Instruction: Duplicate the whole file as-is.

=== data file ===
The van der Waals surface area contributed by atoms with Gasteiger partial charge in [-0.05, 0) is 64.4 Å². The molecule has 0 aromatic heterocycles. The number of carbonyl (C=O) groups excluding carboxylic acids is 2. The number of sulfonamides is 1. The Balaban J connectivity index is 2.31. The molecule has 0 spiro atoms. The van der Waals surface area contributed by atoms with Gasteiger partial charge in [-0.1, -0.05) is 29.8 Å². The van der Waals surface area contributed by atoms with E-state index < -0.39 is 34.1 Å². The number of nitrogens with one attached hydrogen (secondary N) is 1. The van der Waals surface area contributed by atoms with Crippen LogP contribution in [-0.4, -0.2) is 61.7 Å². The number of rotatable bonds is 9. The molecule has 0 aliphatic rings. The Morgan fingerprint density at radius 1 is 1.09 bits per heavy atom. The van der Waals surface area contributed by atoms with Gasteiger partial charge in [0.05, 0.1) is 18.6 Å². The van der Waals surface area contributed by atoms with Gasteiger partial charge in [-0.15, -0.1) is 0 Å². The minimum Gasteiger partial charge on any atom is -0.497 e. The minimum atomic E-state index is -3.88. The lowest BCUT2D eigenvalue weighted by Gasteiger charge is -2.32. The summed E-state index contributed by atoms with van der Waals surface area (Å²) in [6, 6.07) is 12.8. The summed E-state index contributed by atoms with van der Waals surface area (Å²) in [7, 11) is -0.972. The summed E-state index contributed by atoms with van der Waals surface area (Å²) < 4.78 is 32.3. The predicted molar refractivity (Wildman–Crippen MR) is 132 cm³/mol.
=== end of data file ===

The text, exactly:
The van der Waals surface area contributed by atoms with Gasteiger partial charge in [-0.05, 0) is 64.4 Å². The molecule has 0 aromatic heterocycles. The number of carbonyl (C=O) groups excluding carboxylic acids is 2. The number of sulfonamides is 1. The Balaban J connectivity index is 2.31. The molecule has 0 spiro atoms. The van der Waals surface area contributed by atoms with Gasteiger partial charge in [-0.1, -0.05) is 29.8 Å². The van der Waals surface area contributed by atoms with E-state index < -0.39 is 34.1 Å². The number of nitrogens with one attached hydrogen (secondary N) is 1. The van der Waals surface area contributed by atoms with Crippen LogP contribution in [-0.4, -0.2) is 61.7 Å². The number of rotatable bonds is 9. The molecule has 0 aliphatic rings. The Morgan fingerprint density at radius 1 is 1.09 bits per heavy atom. The van der Waals surface area contributed by atoms with Gasteiger partial charge in [0.05, 0.1) is 18.6 Å². The van der Waals surface area contributed by atoms with Gasteiger partial charge in [-0.15, -0.1) is 0 Å². The minimum Gasteiger partial charge on any atom is -0.497 e. The minimum atomic E-state index is -3.88. The lowest BCUT2D eigenvalue weighted by Gasteiger charge is -2.32. The summed E-state index contributed by atoms with van der Waals surface area (Å²) in [6, 6.07) is 12.8. The summed E-state index contributed by atoms with van der Waals surface area (Å²) in [7, 11) is -0.972. The summed E-state index contributed by atoms with van der Waals surface area (Å²) < 4.78 is 32.3. The predicted molar refractivity (Wildman–Crippen MR) is 132 cm³/mol.